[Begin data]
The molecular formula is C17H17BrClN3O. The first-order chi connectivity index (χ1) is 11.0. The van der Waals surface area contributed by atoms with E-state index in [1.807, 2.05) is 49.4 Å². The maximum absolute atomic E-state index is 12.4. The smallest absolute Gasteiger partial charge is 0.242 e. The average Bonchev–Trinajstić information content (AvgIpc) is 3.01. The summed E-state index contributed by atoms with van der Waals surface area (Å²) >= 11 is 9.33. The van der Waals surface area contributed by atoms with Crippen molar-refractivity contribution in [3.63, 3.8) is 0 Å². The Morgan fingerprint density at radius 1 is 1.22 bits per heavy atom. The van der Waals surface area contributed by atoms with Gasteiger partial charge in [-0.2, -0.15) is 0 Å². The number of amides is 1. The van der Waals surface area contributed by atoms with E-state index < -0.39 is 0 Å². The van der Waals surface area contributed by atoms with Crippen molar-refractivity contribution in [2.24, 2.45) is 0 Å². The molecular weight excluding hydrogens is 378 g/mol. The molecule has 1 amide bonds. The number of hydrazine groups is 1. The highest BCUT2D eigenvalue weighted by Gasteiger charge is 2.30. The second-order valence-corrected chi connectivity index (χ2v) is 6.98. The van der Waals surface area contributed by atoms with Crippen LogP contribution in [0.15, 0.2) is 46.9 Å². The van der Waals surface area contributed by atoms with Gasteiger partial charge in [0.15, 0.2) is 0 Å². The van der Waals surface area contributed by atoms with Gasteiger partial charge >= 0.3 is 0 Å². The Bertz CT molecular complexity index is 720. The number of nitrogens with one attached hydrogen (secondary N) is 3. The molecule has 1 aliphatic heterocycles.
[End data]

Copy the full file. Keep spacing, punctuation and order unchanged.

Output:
The molecular formula is C17H17BrClN3O. The first-order chi connectivity index (χ1) is 11.0. The van der Waals surface area contributed by atoms with E-state index in [1.807, 2.05) is 49.4 Å². The maximum absolute atomic E-state index is 12.4. The smallest absolute Gasteiger partial charge is 0.242 e. The average Bonchev–Trinajstić information content (AvgIpc) is 3.01. The summed E-state index contributed by atoms with van der Waals surface area (Å²) >= 11 is 9.33. The van der Waals surface area contributed by atoms with Crippen molar-refractivity contribution in [3.63, 3.8) is 0 Å². The Morgan fingerprint density at radius 1 is 1.22 bits per heavy atom. The van der Waals surface area contributed by atoms with Gasteiger partial charge in [-0.2, -0.15) is 0 Å². The number of amides is 1. The van der Waals surface area contributed by atoms with E-state index < -0.39 is 0 Å². The van der Waals surface area contributed by atoms with Crippen molar-refractivity contribution in [2.24, 2.45) is 0 Å². The molecular weight excluding hydrogens is 378 g/mol. The molecule has 1 amide bonds. The number of hydrazine groups is 1. The highest BCUT2D eigenvalue weighted by Gasteiger charge is 2.30. The second-order valence-corrected chi connectivity index (χ2v) is 6.98. The van der Waals surface area contributed by atoms with Crippen LogP contribution in [0.15, 0.2) is 46.9 Å². The van der Waals surface area contributed by atoms with Gasteiger partial charge in [0.15, 0.2) is 0 Å². The van der Waals surface area contributed by atoms with Gasteiger partial charge >= 0.3 is 0 Å². The Bertz CT molecular complexity index is 720. The number of nitrogens with one attached hydrogen (secondary N) is 3. The molecule has 1 aliphatic heterocycles.